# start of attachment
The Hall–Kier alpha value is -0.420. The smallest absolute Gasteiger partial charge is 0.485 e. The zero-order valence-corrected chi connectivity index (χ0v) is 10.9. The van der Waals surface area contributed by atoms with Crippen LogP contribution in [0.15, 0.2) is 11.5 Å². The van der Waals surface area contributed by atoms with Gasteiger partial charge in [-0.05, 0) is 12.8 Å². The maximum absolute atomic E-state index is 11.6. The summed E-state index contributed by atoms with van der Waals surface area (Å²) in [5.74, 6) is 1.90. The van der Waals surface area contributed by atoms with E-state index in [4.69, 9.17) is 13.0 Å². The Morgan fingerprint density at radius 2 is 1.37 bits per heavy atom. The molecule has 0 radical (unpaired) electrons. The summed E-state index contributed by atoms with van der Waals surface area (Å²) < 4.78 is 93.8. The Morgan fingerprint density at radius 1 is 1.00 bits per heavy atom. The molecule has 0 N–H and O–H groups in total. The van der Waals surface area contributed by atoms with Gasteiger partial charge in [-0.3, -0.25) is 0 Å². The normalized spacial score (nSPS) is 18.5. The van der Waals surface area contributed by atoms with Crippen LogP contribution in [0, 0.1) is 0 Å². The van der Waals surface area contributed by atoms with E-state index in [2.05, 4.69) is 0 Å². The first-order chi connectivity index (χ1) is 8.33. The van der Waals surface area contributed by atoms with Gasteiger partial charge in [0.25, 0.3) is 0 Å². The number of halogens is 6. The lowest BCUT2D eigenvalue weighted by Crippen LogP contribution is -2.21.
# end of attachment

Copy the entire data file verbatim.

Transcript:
The Hall–Kier alpha value is -0.420. The smallest absolute Gasteiger partial charge is 0.485 e. The zero-order valence-corrected chi connectivity index (χ0v) is 10.9. The van der Waals surface area contributed by atoms with Crippen LogP contribution in [0.15, 0.2) is 11.5 Å². The van der Waals surface area contributed by atoms with Gasteiger partial charge in [-0.05, 0) is 12.8 Å². The maximum absolute atomic E-state index is 11.6. The summed E-state index contributed by atoms with van der Waals surface area (Å²) in [5.74, 6) is 1.90. The van der Waals surface area contributed by atoms with E-state index in [4.69, 9.17) is 13.0 Å². The Morgan fingerprint density at radius 2 is 1.37 bits per heavy atom. The molecule has 0 radical (unpaired) electrons. The summed E-state index contributed by atoms with van der Waals surface area (Å²) < 4.78 is 93.8. The Morgan fingerprint density at radius 1 is 1.00 bits per heavy atom. The molecule has 0 N–H and O–H groups in total. The van der Waals surface area contributed by atoms with Gasteiger partial charge in [-0.3, -0.25) is 0 Å². The normalized spacial score (nSPS) is 18.5. The van der Waals surface area contributed by atoms with Crippen LogP contribution in [0, 0.1) is 0 Å². The van der Waals surface area contributed by atoms with E-state index in [2.05, 4.69) is 0 Å². The first-order chi connectivity index (χ1) is 8.33. The van der Waals surface area contributed by atoms with Gasteiger partial charge in [0.25, 0.3) is 0 Å². The number of halogens is 6. The lowest BCUT2D eigenvalue weighted by Crippen LogP contribution is -2.21.